Dec 11, 2015, 11:10 AM
Presenting the report before deputies, the Executive Director, Landing B. Sanneh, said NYSS had been in existence since 1999, following the enactment of the NYSS Act in the same year.
In 2014, the institution emerged from almost two years without a substantive governance body and management, he said, adding that it affected the performance in delivering its mandate.
In the first quarter, he said, a substantive Executive Director was recruited which was followed by the appointment of the board of directors by the President towards the second quarter of 2014.
Notwithstanding, efforts were made to revitalise the institution which has almost collapsed, he stated, adding that with the new management, an organisational self-assessment was conducted and issues and recommendations from the assessment under the organisational development plan for 2014 refocused the institution into implementing its core activities of youth empowerment and development.
Mr Sanneh said that to ensure steady growth, transparency and accountability, it was necessary to put in place adequate systems that could raise the organisation’s profile.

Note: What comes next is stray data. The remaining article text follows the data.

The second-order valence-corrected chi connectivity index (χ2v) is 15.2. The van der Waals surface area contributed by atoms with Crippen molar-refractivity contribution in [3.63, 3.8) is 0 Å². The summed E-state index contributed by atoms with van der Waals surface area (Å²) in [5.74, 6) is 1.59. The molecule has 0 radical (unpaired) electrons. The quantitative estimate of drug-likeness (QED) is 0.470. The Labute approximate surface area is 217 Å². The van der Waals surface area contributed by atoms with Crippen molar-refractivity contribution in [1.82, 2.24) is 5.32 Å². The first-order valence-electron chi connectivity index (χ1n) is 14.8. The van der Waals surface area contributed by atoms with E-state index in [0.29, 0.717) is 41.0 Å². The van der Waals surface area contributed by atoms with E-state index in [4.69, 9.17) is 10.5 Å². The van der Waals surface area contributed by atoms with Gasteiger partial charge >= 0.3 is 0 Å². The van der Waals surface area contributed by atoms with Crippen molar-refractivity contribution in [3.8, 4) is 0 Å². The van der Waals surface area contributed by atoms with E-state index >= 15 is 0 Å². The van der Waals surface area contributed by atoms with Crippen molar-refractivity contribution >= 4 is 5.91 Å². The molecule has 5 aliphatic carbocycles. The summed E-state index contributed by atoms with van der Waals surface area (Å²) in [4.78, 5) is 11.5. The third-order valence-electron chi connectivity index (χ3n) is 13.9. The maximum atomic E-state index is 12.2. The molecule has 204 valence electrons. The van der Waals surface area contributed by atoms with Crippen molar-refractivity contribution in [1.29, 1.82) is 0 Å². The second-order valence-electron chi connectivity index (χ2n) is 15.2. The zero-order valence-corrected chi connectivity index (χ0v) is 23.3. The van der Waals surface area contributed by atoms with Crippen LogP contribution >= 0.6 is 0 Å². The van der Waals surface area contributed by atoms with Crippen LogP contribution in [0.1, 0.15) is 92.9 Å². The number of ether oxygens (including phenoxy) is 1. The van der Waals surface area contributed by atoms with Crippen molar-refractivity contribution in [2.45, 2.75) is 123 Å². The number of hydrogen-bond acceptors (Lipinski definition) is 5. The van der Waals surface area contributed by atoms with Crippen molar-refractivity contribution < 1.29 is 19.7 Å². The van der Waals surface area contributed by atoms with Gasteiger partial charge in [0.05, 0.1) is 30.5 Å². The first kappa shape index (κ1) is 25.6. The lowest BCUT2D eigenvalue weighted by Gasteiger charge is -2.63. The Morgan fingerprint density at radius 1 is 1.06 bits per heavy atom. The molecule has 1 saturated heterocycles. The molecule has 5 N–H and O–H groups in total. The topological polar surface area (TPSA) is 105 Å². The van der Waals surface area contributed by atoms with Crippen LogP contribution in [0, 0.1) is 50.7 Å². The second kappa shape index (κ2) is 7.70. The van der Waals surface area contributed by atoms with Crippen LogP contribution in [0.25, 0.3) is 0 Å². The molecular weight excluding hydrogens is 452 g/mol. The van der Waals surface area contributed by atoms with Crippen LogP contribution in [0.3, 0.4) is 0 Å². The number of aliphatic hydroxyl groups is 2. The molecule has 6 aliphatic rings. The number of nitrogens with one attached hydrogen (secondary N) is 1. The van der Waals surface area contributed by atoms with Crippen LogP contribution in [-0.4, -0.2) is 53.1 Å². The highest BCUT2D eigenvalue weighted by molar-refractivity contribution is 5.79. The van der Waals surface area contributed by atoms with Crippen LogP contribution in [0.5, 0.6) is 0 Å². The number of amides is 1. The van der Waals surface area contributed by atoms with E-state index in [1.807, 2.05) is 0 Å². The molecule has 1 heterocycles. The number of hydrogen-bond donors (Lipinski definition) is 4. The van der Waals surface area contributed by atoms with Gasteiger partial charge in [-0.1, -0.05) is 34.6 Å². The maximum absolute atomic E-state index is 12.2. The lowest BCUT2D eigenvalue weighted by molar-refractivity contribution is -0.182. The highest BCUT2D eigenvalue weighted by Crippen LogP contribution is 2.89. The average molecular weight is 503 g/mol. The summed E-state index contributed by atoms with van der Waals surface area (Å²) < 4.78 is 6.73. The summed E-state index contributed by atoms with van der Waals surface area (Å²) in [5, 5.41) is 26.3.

This assessment would reinforce their ability to strive for greater openness, and good governance in delivering their programmes, he added.
“We shall continue to strive for increased partnership with those with whom we share a vision and values for youth development and poverty reduction.”
He said the mission was to empower the youth in all aspects for sustainable national development, by facilitating the maximum utilisation of available resources to ensure a sustainable socio-economically viable young population.
The Executive Director further told the committees that the implementation of NYSS activities requires human, material and financial resources, thus the need to train staff.
“An increase and untimely release of subvention and provision of office equipment is urgently in high demand for effective and efficient service delivery,” he added.
The scheme needs additional vehicles to support operational activities, and currently there are only two vehicles with one over five years old.
To ensure greater efficiency and effectiveness, the Sapu and Nyaniberi farms need transport, in addition to the orientation and training camp in Bakau, Sanneh told deputies.